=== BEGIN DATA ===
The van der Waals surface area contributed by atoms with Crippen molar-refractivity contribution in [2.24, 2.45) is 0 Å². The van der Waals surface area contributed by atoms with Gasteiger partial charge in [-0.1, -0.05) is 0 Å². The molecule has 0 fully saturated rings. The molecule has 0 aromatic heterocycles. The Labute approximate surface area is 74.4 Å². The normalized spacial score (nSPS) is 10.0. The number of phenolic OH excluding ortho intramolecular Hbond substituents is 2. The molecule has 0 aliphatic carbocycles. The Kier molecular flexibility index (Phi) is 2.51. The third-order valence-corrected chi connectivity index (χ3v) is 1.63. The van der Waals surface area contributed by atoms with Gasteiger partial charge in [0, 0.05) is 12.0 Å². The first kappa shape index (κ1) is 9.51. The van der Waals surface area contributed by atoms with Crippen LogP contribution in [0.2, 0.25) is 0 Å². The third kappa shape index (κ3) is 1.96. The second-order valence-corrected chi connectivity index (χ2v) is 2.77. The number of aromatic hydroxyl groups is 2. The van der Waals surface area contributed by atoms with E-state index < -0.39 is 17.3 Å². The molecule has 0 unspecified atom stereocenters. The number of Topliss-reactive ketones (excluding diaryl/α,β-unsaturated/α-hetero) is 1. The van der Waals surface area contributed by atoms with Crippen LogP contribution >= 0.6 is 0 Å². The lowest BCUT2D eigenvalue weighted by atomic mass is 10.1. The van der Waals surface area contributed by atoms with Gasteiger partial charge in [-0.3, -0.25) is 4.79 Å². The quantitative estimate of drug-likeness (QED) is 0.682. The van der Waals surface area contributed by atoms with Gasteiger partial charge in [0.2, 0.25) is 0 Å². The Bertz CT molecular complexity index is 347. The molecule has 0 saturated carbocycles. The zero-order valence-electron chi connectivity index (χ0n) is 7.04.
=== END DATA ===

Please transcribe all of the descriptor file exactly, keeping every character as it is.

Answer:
The van der Waals surface area contributed by atoms with Crippen molar-refractivity contribution in [2.24, 2.45) is 0 Å². The van der Waals surface area contributed by atoms with Gasteiger partial charge in [-0.1, -0.05) is 0 Å². The molecule has 0 fully saturated rings. The molecule has 0 aromatic heterocycles. The Labute approximate surface area is 74.4 Å². The normalized spacial score (nSPS) is 10.0. The number of phenolic OH excluding ortho intramolecular Hbond substituents is 2. The molecule has 0 aliphatic carbocycles. The Kier molecular flexibility index (Phi) is 2.51. The third-order valence-corrected chi connectivity index (χ3v) is 1.63. The van der Waals surface area contributed by atoms with Gasteiger partial charge in [0, 0.05) is 12.0 Å². The first kappa shape index (κ1) is 9.51. The van der Waals surface area contributed by atoms with Crippen LogP contribution in [0.2, 0.25) is 0 Å². The third kappa shape index (κ3) is 1.96. The second-order valence-corrected chi connectivity index (χ2v) is 2.77. The number of aromatic hydroxyl groups is 2. The van der Waals surface area contributed by atoms with E-state index < -0.39 is 17.3 Å². The molecule has 0 unspecified atom stereocenters. The number of Topliss-reactive ketones (excluding diaryl/α,β-unsaturated/α-hetero) is 1. The van der Waals surface area contributed by atoms with Crippen LogP contribution >= 0.6 is 0 Å². The lowest BCUT2D eigenvalue weighted by atomic mass is 10.1. The van der Waals surface area contributed by atoms with Gasteiger partial charge in [-0.3, -0.25) is 4.79 Å². The quantitative estimate of drug-likeness (QED) is 0.682. The van der Waals surface area contributed by atoms with Gasteiger partial charge in [0.2, 0.25) is 0 Å². The Bertz CT molecular complexity index is 347. The molecule has 0 saturated carbocycles. The zero-order valence-electron chi connectivity index (χ0n) is 7.04.